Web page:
Paying through the nose for something that’s free in plenty of other cities feels so Dublin

When I lived in the middle of Dublin, we would often pass the time at the height of the pandemic by going on meandering walks through the streets of the city centre. City Hall wore the barren streets around it well, standing taller and prouder once it didn’t have to compete with traffic on Parliament Street. Talbot street, usually a glorious humming melee, seemed almost solemn in its new silence. But between Capel Street and Smithfield, there was a different kind of desolation.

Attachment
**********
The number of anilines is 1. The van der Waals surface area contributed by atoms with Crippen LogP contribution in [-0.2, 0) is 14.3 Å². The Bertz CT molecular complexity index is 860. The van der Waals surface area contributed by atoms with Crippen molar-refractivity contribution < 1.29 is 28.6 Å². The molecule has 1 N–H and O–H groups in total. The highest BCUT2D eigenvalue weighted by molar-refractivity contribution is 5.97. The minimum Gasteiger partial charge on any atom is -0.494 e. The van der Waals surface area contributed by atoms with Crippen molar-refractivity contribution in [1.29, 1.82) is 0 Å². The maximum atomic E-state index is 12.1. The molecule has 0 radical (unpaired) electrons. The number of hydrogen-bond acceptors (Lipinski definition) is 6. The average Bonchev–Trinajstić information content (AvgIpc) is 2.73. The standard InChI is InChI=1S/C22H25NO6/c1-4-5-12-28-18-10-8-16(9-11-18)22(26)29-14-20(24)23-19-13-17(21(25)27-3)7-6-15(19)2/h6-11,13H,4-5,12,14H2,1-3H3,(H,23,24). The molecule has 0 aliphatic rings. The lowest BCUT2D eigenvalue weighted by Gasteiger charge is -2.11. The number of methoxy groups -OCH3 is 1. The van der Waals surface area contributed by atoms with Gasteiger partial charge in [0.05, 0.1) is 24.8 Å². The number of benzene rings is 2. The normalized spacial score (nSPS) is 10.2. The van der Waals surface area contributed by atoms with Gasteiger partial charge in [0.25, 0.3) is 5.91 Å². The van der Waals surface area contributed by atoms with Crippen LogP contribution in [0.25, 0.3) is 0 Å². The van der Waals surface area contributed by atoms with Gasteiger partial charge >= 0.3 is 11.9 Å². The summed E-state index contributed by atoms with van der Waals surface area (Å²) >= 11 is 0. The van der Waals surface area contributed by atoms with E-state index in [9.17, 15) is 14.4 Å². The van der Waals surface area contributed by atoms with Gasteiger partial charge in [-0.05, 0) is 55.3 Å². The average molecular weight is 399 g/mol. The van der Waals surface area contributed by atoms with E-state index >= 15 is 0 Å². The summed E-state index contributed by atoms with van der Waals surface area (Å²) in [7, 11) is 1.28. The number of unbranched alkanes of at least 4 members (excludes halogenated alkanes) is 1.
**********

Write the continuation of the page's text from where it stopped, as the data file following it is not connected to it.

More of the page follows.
’m sure hardly anyone could pass the old fruit, veg and flower market on St Mary’s Lane without thinking what a waste it was to have let it lie empty. The resplendent red bricks and embellished Victorian arches were too fine to be framing nothing more than a decaying cavern, the haunted site of a former market. People have been crying out for the council to revive the building, in its enviable location at the heart of the city, into a new market — the kind you can find in so many other Irish and European cities.